Before proceeding, it is important to outline what is generally understood by the term Corporate Social Responsibility across nations. Certainly, there seems to be plenty of cross-national evidence that CSR varies massively concerning its understanding and underlying meanings.6 Debates have existed concerning its implications and key elements, ever since the introduction and first usage of the term during the 1950s in the United States of America.7 CSR is said to be a quite complex phenomena with open rules of application and a dynamic structure. And even though there is a vast and growing number of an academic literature concerning this topic, there is no overall accepted definition. For this reason describing or even defining CSR as a whole is not easy.8
Some often cited definitions are:
“A concept whereby companies integrate social and environmental concerns in their business operations and in their interactions with their stakeholders on a voluntary basis.” (European Commission 2005)
“ The commitment of business to contribute to sustainable economic development working with employees, their families, the local community and society at large to improve their quality of life. ” (World Business Council, 2005)
Regarding these definitions it is straightforward to see that they contain some differ- ent elements even though they are all describing Corporate Social Responsibility. Moreover there are some overlaps with other concepts, such as corporate social per- formance or stakeholder management.9 On this basis, for the purpose of this paper, CSR is going to be generally understood referring to the following declarations:
CSR shall be seen as a firm’s voluntary engagement to operate in a socially respon- sible manner above legally determined minimum standards.10 Therefore the business shall undertake ethical practices in labour and employment by enhancing the workplace of all employees, by going beyond existing regulatory standards and meeting stakeholder’s claims. Moreover the business shall invest in social infrastruc- ture, be involved in building local communities, and account for a cleaner environ- ment and its sustainability and protection.11 The outlined areas of a contribution to a more ethical society can be summed up in terms of economic, environmental, social and ethical investments, as shown in Figure 1.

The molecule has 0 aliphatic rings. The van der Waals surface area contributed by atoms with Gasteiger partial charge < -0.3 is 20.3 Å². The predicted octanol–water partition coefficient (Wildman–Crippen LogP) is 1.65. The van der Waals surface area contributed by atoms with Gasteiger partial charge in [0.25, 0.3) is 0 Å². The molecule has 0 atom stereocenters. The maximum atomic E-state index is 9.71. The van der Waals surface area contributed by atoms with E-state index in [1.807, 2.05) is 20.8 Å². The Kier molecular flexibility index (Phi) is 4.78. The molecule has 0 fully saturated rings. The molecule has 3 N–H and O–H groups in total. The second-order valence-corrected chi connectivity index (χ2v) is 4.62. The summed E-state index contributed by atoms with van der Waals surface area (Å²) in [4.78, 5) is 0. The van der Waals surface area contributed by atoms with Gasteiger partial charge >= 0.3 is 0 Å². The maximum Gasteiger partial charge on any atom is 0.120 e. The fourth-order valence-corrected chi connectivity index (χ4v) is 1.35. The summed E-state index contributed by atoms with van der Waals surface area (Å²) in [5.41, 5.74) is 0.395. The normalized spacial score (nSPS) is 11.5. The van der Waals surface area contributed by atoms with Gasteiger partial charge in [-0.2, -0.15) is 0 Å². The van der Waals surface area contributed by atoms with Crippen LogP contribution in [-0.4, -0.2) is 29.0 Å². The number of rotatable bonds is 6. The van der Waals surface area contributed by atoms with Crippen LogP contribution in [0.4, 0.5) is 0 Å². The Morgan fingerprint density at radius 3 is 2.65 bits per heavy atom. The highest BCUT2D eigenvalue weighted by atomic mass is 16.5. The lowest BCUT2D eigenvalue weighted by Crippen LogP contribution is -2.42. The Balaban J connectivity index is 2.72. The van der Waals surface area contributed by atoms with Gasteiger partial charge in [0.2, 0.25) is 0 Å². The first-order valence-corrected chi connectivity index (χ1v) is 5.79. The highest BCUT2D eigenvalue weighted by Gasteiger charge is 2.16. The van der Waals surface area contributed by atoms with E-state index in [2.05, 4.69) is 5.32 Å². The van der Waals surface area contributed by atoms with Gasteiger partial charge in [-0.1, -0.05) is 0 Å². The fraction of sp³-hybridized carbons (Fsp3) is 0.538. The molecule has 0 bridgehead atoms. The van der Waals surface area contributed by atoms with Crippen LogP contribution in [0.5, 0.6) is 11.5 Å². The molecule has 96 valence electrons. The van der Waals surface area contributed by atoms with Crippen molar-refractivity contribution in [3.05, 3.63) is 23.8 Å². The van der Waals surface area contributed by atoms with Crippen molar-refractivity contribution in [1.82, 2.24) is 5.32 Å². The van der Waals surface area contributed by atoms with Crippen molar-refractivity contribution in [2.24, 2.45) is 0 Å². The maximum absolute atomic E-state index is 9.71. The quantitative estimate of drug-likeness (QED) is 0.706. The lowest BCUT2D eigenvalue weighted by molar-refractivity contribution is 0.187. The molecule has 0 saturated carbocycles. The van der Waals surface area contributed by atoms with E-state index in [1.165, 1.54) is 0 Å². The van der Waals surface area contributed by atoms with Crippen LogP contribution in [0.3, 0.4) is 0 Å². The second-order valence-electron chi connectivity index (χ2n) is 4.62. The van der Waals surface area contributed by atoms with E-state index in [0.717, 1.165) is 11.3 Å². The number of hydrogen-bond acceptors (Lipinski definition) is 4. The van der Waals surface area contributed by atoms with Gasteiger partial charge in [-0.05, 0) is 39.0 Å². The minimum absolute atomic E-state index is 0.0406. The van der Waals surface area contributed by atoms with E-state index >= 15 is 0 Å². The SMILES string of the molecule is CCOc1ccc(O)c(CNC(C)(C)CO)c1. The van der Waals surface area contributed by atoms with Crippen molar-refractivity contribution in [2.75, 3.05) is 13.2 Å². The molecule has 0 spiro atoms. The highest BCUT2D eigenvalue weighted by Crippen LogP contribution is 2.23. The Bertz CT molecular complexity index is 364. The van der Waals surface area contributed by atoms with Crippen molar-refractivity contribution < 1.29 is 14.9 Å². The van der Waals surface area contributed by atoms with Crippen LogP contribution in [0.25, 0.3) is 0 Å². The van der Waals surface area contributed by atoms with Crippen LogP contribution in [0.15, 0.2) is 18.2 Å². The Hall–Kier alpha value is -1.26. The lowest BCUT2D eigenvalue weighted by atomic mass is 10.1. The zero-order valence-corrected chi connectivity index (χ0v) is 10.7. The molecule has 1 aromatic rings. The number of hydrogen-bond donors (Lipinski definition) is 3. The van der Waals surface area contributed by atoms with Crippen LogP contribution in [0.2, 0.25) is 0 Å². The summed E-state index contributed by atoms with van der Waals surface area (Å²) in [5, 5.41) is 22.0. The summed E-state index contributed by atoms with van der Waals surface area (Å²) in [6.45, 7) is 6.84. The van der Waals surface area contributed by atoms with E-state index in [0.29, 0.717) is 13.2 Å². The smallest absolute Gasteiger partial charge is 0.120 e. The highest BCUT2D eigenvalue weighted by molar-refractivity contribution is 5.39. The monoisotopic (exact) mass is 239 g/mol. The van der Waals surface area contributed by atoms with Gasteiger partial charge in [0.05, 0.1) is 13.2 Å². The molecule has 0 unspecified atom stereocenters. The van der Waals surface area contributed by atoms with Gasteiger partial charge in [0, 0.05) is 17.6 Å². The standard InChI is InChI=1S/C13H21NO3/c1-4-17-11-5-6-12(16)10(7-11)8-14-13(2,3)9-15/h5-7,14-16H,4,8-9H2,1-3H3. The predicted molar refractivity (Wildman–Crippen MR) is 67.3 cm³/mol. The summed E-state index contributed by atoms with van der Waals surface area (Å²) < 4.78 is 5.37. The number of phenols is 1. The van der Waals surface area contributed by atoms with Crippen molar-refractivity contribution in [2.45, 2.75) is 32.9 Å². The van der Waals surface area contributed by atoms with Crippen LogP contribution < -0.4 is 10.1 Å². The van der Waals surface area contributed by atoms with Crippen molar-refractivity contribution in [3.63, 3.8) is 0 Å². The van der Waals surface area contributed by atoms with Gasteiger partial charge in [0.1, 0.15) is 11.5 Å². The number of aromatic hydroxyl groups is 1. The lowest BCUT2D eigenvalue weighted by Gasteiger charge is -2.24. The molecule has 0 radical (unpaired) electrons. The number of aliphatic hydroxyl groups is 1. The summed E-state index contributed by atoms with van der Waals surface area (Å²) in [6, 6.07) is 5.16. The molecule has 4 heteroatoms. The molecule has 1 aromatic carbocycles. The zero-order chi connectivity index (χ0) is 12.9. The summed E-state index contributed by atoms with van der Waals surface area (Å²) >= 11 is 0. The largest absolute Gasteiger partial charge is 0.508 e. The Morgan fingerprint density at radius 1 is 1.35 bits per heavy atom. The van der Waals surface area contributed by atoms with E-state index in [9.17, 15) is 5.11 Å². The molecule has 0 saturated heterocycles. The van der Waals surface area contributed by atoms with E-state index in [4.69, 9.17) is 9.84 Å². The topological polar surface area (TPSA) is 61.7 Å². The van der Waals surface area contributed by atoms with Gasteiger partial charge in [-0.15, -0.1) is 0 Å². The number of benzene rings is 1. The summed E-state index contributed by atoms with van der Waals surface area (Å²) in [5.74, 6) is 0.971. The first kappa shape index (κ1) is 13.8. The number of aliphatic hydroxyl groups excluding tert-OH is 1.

Abbildung in dieser Leseprobe nicht enthalten
Figure 1: Cyclical Matrix of CSR (c.f. Kanji/Chopra, 2010, p.121)
Therefore it can be stated that CSR is separated from a company’s core fulfillment to increase profits as well as government’s regulations for social or ethical responsibili- ties12 13
However, due to the voluntariness and a lack of binding governance structure, prob- lems can still be identified in questions of transparency and reporting systems, as well as in revealing the black sheep within the system, which are using CSR- strategies only for image-improvements or an enhancement of the value or reputation of the brand.14 This can also be the case when CSR is simply seen as a strategic re- sponse to stakeholder pressure, concerning unethical company practices.15
For this reason it will be subsequently outlined which instruments and institutions build the emerging institutional infrastructure around CSR.
Due to the absence of a binding governance structure, which is able to ensure global- ly, that companies act responsible, transparent and ecologically sustainable, a vast voluntary CSR infrastructure has emerged during the last years.16 These emerging institutions are trying to reshape the regulations by which companies act and to inte- grate stakeholder issues into their business-models. By adopting these new rules, companies are able to be socially accepted by the actors and to sustain their legitima- cy.17
The following Infrastructure framework is broadly classifying three different CSR institutions, according to Waddock (2008):
1. Market/Business institutions
2. Civil/Societal institutions
3. State/Government institutions
The first group, the market/business institutions, is addressing those initiatives that arise from corporations themselves or that are a response from corporations to mar- ket pressure. This kind of institutions can be divided into a responsibility assurance infrastructure, business and other associations, and the responsible investment movement.
The responsibility assurance infrastructure contains codes of conduct18, standards and principles; credible verification, monitoring and certification services19, which ensures that corporations are doing what they are claiming to do; as well as broadly accepted reporting systems20 concerning environmental, social and governance is- sues.21
Business and other associations are building the second kind of institutions within the Marked/Business Institutions. In general they are focusing on peer pressure from leading-edge corporations. Engagement and interest is generated by dialogues or conferences which are examining CSR practices of companies.22 Nowadays there are a lot of business membership organizations concerning CSR topics, like sustainabili- ty or social investment.23